GroupM’s Australia and New Zealand CEO is stepping down on Friday (March 19) after five years leading the business.
Mark Lollback joined GroupM in 2016 having previously held senior marketing positions at the likes of McDonald’s, ANZ and Unilever. He said wants to “return to where my heart is, into client-side marketing”. He plans to work more closely with startups he has invested in, and pursue independent board director positions.
GroupM APAC CEO Ashutosh Srivastava will lead the AUNZ business in the interim, while WPP AUNZ looks for Lollback’s replacement. (Srivastava’s plate is getting fuller by the day; he is also taking on the APAC CEO role for Mindshare as the company seeks a replacement for Amrita Randhawa, whose move to Publicis Groupe was announced yesterday.)
Lollback said he was “extremely proud” of his tenure at GroupM, during which time he has overseen the integration between the company’s portfolio of agencies including Mindshare, MediaCom, Wavemaker and Essence, and the launch of its addressable TV business Finecast.
WPP AUNZ CEO Jens Monsees commented: “Mark is a highly regarded industry leader, and on behalf of myself and the executive team we would like to thank him for his strong leadership through challenging times.”
Lollback’s departure follows a string of leadership shifts at WPP AUNZ, as the agency network steps closer to a complete takeover by global holding company WPP.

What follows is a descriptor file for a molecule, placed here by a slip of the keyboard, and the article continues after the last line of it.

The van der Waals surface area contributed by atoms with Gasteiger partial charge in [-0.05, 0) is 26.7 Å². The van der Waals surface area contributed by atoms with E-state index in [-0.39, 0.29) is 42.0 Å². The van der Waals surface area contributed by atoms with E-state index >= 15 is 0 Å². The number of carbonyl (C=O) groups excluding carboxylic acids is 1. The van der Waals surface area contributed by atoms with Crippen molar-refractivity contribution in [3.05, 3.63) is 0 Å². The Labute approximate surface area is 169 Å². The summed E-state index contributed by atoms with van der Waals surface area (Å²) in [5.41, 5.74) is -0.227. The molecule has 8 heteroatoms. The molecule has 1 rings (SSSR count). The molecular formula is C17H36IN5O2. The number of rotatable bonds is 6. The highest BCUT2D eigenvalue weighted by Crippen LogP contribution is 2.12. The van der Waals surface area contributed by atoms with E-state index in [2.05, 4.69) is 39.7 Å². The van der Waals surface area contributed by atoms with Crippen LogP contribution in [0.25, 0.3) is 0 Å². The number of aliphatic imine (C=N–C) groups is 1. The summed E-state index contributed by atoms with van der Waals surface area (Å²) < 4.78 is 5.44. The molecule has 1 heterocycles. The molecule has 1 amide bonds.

Last month, VMLY&R AUNZ CEO Jon Bird was moved into an executive chairman role, and replaced as CEO by Isobar’s Thomas Tearle. Last year, long-serving WPP AUNZ chairman John Steedman retired after a 45-year run with the network, Kieran Moore departed from her role as CEO of PR, GR, experiential and design, Lee Leggett replaced John Gutteridge as CEO of Wunderman Thompson Australia, and Ogilvy Australia CEO David Fox left to lead the Middle East and North Africa region.
Earlier this week, the NSW Supreme Court approved a meeting of WPP AUNZ shareholders, to be held on April 21, to consider the WPP takeover offer.
WPP, which currently owns 61.5% of WPP AUNZ shares, is offering to pay AU$0.70 a share, or AU$230 million, to buy the remaining 38.5% of the company.
PricewaterhouseCoopers assessed the market value of a WPP AUNZ and said that the offer is “fair and reasonable” and therefore in the best interest of WPP AUNZ minority shareholders in the absence of a superior proposal.